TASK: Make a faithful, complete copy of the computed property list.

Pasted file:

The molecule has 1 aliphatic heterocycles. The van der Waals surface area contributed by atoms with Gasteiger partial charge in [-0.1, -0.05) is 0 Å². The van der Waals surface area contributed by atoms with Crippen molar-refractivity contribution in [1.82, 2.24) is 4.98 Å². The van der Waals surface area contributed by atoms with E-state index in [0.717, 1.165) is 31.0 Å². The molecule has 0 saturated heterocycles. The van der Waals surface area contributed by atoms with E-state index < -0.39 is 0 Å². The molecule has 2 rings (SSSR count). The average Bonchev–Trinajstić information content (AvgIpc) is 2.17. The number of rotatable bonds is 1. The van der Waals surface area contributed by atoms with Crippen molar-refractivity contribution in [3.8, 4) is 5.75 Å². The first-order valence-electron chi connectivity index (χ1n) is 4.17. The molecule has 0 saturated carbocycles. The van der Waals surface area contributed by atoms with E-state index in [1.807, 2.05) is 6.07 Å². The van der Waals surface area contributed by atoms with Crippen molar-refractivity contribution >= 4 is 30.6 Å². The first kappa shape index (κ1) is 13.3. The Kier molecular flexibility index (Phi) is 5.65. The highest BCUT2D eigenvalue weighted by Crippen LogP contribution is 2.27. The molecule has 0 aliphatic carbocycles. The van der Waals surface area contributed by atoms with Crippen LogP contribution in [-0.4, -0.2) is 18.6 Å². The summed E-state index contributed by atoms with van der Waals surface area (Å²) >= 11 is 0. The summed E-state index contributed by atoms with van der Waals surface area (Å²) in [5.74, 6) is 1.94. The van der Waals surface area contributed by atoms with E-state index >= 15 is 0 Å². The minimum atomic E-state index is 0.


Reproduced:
The molecule has 1 aliphatic heterocycles. The van der Waals surface area contributed by atoms with Gasteiger partial charge in [-0.1, -0.05) is 0 Å². The van der Waals surface area contributed by atoms with Crippen molar-refractivity contribution in [1.82, 2.24) is 4.98 Å². The van der Waals surface area contributed by atoms with E-state index in [0.717, 1.165) is 31.0 Å². The molecule has 0 saturated heterocycles. The van der Waals surface area contributed by atoms with E-state index < -0.39 is 0 Å². The molecule has 2 rings (SSSR count). The average Bonchev–Trinajstić information content (AvgIpc) is 2.17. The number of rotatable bonds is 1. The van der Waals surface area contributed by atoms with Crippen molar-refractivity contribution in [3.8, 4) is 5.75 Å². The first-order valence-electron chi connectivity index (χ1n) is 4.17. The molecule has 0 saturated carbocycles. The van der Waals surface area contributed by atoms with E-state index in [1.807, 2.05) is 6.07 Å². The van der Waals surface area contributed by atoms with Crippen molar-refractivity contribution >= 4 is 30.6 Å². The first kappa shape index (κ1) is 13.3. The Kier molecular flexibility index (Phi) is 5.65. The highest BCUT2D eigenvalue weighted by Crippen LogP contribution is 2.27. The molecule has 0 aliphatic carbocycles. The van der Waals surface area contributed by atoms with Crippen LogP contribution in [-0.4, -0.2) is 18.6 Å². The summed E-state index contributed by atoms with van der Waals surface area (Å²) >= 11 is 0. The summed E-state index contributed by atoms with van der Waals surface area (Å²) in [5.74, 6) is 1.94. The van der Waals surface area contributed by atoms with E-state index >= 15 is 0 Å². The minimum atomic E-state index is 0.